The floodlight was on at the entrance gate, and the snow figures stood like sepulchres, one on each side. Loesser had made a mistake about them, though. They weren’t snowmen. One of them was a lady, with a pink ruffled apron tied around her lumpy waist and a bandana covering her head to hide its baldness. One of her charcoal eyes had fallen out of its melting socket. She had a witch’s nose made out of a carrot and a moist beet-mouth, and stuck in her chest was a long dripping icicle that gleamed in the light like a stiletto with a jewelled handle. The snow lady seemed to be aware of the wound: her blurred beet-mouth was anguished, and her single eye stared helplessly into the night.
[Later] During the hour he’d been in the house the snowlady had been melting in the soft air like butter in the sun. The icicle was still sticking through her heart, though her nose and her remaining eye had fallen out and the scarf clung moistly to her shrinking head. By morning, if the weather held, she would topple into an indistinguishable mass of gray slush, and no-one would remember her existence except two children.
commentary: Margaret Millar was a remarkable writer: her stories of malice and murder in suburban settings are compelling and as good now as when they were first written. I looked at this one earlier (in fact, twice) and said it gave a picture of miserable marriages and unhappy people.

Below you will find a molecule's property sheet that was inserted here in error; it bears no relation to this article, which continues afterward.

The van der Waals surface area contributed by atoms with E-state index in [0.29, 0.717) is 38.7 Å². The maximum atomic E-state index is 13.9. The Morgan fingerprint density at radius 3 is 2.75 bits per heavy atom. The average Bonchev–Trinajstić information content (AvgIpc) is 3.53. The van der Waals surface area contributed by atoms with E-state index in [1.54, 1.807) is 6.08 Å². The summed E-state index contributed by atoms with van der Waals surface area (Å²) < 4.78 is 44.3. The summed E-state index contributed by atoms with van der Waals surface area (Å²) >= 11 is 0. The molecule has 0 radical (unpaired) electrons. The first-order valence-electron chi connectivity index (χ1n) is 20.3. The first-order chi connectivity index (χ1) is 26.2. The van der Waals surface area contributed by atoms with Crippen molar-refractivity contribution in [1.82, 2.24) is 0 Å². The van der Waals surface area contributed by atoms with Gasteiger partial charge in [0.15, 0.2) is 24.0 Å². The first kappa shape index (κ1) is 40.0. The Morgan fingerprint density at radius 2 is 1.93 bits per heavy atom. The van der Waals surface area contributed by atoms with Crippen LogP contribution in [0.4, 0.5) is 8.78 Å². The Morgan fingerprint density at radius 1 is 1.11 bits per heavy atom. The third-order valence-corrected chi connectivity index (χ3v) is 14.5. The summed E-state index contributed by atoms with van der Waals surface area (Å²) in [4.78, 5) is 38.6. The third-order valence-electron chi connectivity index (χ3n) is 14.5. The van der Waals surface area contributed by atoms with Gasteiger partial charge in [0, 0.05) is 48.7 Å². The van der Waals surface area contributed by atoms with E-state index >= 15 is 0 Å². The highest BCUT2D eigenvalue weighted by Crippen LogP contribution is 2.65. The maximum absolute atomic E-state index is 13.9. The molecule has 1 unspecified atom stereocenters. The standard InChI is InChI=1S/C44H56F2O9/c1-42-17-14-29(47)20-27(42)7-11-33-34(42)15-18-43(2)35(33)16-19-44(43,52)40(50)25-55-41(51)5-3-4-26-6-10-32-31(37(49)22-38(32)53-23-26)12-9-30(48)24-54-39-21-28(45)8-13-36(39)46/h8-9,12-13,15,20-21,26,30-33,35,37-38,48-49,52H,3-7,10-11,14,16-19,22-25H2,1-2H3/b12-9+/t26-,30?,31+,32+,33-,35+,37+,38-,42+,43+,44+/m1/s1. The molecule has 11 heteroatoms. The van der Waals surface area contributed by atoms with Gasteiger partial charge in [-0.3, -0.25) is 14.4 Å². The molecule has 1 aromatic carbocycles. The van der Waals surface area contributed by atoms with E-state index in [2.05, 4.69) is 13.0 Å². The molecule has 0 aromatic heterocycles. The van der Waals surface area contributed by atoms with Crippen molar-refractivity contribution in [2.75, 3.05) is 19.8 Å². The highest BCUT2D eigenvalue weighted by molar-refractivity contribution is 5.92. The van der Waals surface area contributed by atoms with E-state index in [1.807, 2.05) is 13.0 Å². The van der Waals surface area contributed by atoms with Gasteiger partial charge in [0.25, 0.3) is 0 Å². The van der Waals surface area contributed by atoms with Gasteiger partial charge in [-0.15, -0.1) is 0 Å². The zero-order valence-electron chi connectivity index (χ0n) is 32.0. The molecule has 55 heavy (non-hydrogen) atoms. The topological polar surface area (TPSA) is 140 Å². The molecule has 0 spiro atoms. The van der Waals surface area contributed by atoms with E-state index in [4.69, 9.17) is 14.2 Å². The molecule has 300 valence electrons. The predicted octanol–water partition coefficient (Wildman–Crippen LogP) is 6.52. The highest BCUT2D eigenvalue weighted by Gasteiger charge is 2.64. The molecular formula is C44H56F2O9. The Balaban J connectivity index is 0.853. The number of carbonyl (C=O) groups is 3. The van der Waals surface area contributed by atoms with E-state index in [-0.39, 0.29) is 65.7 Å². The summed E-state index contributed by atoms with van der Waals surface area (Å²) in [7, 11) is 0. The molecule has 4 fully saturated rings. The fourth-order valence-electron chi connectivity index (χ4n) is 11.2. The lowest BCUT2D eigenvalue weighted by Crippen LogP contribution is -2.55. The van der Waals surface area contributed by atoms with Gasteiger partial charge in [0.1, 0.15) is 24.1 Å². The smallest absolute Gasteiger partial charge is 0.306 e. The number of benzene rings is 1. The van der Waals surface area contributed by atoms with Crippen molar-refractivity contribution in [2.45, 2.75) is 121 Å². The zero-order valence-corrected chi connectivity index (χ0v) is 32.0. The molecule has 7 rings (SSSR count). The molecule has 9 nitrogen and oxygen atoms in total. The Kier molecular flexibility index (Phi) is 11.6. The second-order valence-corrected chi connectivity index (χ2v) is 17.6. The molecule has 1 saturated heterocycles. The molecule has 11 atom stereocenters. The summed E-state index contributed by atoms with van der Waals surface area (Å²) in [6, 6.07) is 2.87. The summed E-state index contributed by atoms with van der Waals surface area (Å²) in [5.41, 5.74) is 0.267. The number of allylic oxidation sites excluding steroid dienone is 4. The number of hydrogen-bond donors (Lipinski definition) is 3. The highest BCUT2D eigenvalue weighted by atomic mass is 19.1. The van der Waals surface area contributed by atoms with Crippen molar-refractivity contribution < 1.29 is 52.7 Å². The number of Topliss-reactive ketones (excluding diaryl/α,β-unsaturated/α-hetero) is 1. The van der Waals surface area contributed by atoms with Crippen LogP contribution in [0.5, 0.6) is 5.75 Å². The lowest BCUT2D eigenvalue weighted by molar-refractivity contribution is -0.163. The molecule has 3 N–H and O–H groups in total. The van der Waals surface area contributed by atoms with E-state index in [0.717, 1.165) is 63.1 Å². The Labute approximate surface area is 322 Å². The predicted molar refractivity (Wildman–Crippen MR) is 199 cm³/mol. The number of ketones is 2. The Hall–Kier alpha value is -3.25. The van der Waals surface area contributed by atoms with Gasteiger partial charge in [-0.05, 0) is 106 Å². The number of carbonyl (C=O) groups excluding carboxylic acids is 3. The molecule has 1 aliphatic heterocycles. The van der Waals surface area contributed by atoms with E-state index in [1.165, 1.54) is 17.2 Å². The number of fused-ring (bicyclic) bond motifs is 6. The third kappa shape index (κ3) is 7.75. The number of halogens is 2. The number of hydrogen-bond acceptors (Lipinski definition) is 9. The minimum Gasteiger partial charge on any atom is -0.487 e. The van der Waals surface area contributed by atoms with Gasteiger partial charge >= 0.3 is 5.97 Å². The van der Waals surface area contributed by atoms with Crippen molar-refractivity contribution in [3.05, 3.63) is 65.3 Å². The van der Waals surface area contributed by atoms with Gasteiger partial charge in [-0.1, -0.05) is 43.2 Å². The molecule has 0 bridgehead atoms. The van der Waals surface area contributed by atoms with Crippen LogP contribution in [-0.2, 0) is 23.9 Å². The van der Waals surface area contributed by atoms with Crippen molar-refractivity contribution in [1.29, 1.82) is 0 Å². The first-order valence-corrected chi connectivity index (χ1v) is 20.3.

Everyone drinks a lot, and either hates their closest relations, or is locked in an uncomfortable situation with them. She has turned her cold eye on these people and moves them round in superb plots, and she is a very very good writer.
It has to be said, Millar’s books do not contain many jokes: though this one came close: ‘I know one definition of [being] positive [about a key fact] – being wrong at the top of your voice.’
There are some nice people in the book: the Italians who try to look after Mrs Loftus. Meecham the lawyer hopes they will carry on:
Meecham took $100 out of the envelope and put it on the tray….Snowmen are nearly always bad news in crime stories, which I suppose is fair enough. These ones are merely metaphors. In Hilda Lawrence’s Blood Upon the Snow there is a more sinister one, and Nicholas Blake actually has a book called The Case of the Abominable Snowman, so don’t be expecting much innocent fun there.
‘I’ll give you a receipt,’ Mrs Garino said.
‘that won’t be necessary.’
‘It’s a funny way to do business.’
It’s not business, he thought, it’s life; and it’s not money that’s involved, but human beings. The dainty sandwich with its radish rose couldn’t have been bought for a thousand dollars.
The main picture is from the Missouri State Archives. The other one is from a postcard from Florida – presumably it was meant to compare unfavourably with the sunshine there, but I think it’s rather charming.